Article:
“Every gun that is made, every warship launched, every rocket fired signifies, in the final sense, a theft from those who hunger and are not fed, those who are cold and are not clothed. This world in arms is not spending money alone.” – President Dwight D. Eisenhower
After completing their fellowship…
2 out of 5 Eisenhower Fellows grew their business or organization
1 out of 5 generated income for the poor
2 out of 5 created new value where one did not previously exist
Nearly 1 out of 2 Fellows either led or participated in a public-private partnership or cross-disciplinary initiative
Read or watch more about our Fellows working to build prosperity here:
Coping In Crisis: Helping Kids and Caregivers Manage Emotions
Tonia Casarin, Brazil ’19 founder of Fireworks Education, is helping children and caregivers around the world confront the trauma caused by two crisis: the Syrian conflict and the COVID-19 pandemic. While on fellowship in the U.S., Casarin met with representatives from Sesame Workshop, the nonprofit behind the beloved children’s program “Sesame Street.” Since that initial meeting, she has worked with Sesame Workshop and the International Rescue Committee (IRC) to develop curriculum for 52 episodes of “Ahlan Simsim,” a television program that teaches children to understand and manage their emotions. Read more here.
Increasing global connections
An economist specializing in international trade and leading a university-based research center, Patrick Schaefer (USA/Zhi-Xing ’18) forged a partnership with China’s premier government think tank, the Shanghai International Shipping Institute. Read more here.
Helping the poor fight their poverty
For Martin Burt (Paraguay ’94) his work is a team effort with other Eisenhower Fellows. In 1985, he co-founded Fundacion Paraguaya with Guillermo Peroni (Paraguay ’70), to provide entrepreneurial skills to marginalized young people. Today, of eight Paraguayan Eisenhower Fellows, five of them—Burt and Peroni, along with Raul Gauto (Paraguay ’89) , Pascual Rubiani (‘99), and Yan Speranza (‘14)—work at Fundacion Paraguaya. “Eisenhower Fellowships helped us see beyond our own borders” in an effort to alleviate poverty. Read more here.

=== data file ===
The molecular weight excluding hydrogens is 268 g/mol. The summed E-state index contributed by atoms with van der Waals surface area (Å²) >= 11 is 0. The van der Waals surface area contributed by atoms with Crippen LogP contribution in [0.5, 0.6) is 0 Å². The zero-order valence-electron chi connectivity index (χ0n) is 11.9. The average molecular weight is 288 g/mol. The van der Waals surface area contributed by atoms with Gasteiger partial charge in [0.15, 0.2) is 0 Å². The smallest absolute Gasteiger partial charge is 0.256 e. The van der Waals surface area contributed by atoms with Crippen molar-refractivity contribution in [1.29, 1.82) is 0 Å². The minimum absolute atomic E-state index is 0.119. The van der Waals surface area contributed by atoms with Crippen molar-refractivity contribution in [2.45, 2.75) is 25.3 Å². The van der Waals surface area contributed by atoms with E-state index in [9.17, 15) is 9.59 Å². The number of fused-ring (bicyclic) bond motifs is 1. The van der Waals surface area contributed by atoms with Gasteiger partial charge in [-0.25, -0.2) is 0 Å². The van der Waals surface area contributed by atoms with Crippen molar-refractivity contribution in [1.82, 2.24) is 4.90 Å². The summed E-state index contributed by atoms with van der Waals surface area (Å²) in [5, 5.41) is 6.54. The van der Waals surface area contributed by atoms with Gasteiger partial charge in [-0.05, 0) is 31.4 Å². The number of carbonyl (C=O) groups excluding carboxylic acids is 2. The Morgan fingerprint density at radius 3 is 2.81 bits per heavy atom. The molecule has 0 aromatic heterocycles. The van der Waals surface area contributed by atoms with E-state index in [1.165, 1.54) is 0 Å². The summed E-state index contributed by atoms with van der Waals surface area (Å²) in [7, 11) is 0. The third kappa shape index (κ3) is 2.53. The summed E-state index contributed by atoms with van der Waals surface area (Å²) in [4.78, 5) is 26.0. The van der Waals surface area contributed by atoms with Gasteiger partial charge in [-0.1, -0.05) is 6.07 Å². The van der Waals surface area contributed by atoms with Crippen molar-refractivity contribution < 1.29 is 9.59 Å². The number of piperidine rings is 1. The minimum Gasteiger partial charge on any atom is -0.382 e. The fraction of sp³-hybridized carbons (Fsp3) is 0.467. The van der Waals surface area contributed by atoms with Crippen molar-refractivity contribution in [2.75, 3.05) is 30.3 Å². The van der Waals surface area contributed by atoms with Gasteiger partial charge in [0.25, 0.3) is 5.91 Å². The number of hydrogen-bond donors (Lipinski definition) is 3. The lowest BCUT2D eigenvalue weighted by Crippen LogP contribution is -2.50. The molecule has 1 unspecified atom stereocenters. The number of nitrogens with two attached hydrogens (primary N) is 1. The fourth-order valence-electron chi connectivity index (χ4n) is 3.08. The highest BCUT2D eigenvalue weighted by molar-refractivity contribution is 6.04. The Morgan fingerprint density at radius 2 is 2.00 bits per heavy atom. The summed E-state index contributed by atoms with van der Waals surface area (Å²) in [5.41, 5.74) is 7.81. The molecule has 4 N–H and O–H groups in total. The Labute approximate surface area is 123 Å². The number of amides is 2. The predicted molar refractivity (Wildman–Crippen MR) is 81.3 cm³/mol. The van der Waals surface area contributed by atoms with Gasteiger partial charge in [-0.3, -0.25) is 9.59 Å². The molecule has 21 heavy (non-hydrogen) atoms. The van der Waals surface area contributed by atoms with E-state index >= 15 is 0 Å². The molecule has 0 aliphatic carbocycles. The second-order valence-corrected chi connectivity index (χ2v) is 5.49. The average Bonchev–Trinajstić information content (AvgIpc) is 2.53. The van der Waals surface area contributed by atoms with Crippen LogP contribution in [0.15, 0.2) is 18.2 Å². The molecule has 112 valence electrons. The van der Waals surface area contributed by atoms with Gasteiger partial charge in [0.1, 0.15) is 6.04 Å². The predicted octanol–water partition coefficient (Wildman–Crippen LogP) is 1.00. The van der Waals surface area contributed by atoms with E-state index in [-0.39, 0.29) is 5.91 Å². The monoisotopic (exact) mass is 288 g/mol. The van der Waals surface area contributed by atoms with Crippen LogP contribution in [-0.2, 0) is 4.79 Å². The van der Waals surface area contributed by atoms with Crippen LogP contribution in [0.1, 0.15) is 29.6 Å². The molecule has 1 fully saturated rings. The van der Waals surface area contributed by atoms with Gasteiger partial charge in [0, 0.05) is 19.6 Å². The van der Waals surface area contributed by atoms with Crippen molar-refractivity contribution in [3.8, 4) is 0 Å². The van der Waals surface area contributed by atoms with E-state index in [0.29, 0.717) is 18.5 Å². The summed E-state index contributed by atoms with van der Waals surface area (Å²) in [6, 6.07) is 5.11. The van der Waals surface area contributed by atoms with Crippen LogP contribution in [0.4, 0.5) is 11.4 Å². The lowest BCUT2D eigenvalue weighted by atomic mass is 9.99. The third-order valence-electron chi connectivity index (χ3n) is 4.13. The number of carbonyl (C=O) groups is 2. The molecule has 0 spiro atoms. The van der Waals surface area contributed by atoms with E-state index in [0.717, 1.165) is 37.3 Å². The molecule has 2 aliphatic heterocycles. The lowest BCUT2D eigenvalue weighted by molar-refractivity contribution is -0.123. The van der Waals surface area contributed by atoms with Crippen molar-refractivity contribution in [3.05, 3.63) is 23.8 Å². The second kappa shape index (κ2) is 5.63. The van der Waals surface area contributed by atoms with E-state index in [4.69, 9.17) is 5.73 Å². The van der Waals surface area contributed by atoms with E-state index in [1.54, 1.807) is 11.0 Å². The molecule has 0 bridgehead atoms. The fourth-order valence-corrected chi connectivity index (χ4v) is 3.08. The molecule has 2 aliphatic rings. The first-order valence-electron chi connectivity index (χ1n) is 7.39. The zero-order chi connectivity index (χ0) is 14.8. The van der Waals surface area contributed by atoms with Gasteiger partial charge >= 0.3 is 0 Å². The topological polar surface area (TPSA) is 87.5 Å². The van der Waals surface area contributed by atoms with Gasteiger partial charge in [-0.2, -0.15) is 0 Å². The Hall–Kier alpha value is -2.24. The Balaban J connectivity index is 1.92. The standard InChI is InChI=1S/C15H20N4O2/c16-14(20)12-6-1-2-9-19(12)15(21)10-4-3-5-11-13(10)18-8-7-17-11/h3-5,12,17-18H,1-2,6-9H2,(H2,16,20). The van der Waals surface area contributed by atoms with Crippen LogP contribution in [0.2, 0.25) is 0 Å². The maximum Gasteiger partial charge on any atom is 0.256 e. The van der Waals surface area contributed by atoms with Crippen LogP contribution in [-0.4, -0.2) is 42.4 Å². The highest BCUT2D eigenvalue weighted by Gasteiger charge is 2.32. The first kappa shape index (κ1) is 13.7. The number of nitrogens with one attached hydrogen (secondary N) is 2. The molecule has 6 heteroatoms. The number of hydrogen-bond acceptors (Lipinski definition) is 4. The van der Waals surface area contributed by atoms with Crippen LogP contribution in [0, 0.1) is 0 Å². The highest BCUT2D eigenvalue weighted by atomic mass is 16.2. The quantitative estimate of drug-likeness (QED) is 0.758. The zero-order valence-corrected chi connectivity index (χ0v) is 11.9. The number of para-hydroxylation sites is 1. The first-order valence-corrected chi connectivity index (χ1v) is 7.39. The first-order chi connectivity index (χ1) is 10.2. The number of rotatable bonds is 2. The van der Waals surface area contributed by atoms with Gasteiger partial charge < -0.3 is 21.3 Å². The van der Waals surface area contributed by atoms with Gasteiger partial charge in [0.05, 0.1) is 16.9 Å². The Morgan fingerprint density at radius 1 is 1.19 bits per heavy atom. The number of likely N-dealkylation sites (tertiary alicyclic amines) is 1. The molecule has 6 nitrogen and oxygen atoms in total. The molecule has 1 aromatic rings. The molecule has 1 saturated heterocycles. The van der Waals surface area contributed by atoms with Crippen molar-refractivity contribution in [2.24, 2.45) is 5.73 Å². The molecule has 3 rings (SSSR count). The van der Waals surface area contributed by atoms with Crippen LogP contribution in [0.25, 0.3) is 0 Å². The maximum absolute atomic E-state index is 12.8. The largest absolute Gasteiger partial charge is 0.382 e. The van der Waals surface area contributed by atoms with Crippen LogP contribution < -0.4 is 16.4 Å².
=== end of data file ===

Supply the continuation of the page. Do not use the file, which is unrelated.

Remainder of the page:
Rebuilding a country
Wil McLellan (New Zealand ’14), co-founder and director of the Enterprise Precinct and Innovation Campus (EPIC), lost everything in the devastating earthquake that struck New Zealand in 2011. Finding shelter in a tent with his wife Diana, McLellan, with deliberate purpose and intention began to rebuild, not only for himself, but for his community. He co-founded EPIC with his friend Colin Andersen, to house displaced technology companies and help people keep their businesses going and rebuild their livelihoods. As a result of being in the midst of natural disaster relief, McLellan came to his Eisenhower Fellowship with his mind extremely focused on building and running the technology center at home in New Zealand. Read more here.
Revolutionizing the Nigerian agricultural sector
Mezuo Nwuneli (Nigeria ’15) is revolutionizing the Nigerian agricultural sector by increasing investments into businesses around Nigeria and doubling his investment funds from $33 million to $66 million in just two years. Read more here.
Constructing an ecosystem of entrepreneurship
Dina Sherif (Egypt ’15) is the chief executive officer of Ahead of the Curve, a company working across the Middle East to create inclusive and sustainable economies by providing training and support for socially-responsible entrepreneurs. She aims to build a more inclusive society that allows for a dignified life and reduced social alienation. Read more here.
A government evangelist for entrepreneurship
G. Nagesh Rao (USA ’16) is a government evangelist for entrepreneurship who brokered collaboration between United States federal agencies to ensure that small business development was a focus of their investments overseas. Read more here.
Financier invests for environmental and social good
Ted Levinson (USA ’14) specializes in pairing values-driven financiers with socially responsible businesses in emerging markets. On Fellowship in India and Indonesia he learned that access to capital was the biggest constraint on growth for sustainable-agriculture, alternative-energy and other renewable-resource companies that generally are too large for microfinance loans but too small for development-bank financing. From his professional background at the intersection of philanthropy and investing, Ted also knew that family foundations and donor advised funds in the U.S. sit on almost $1 trillion dollars – an ideal pool of money to tap to support international social enterprises. Read more here.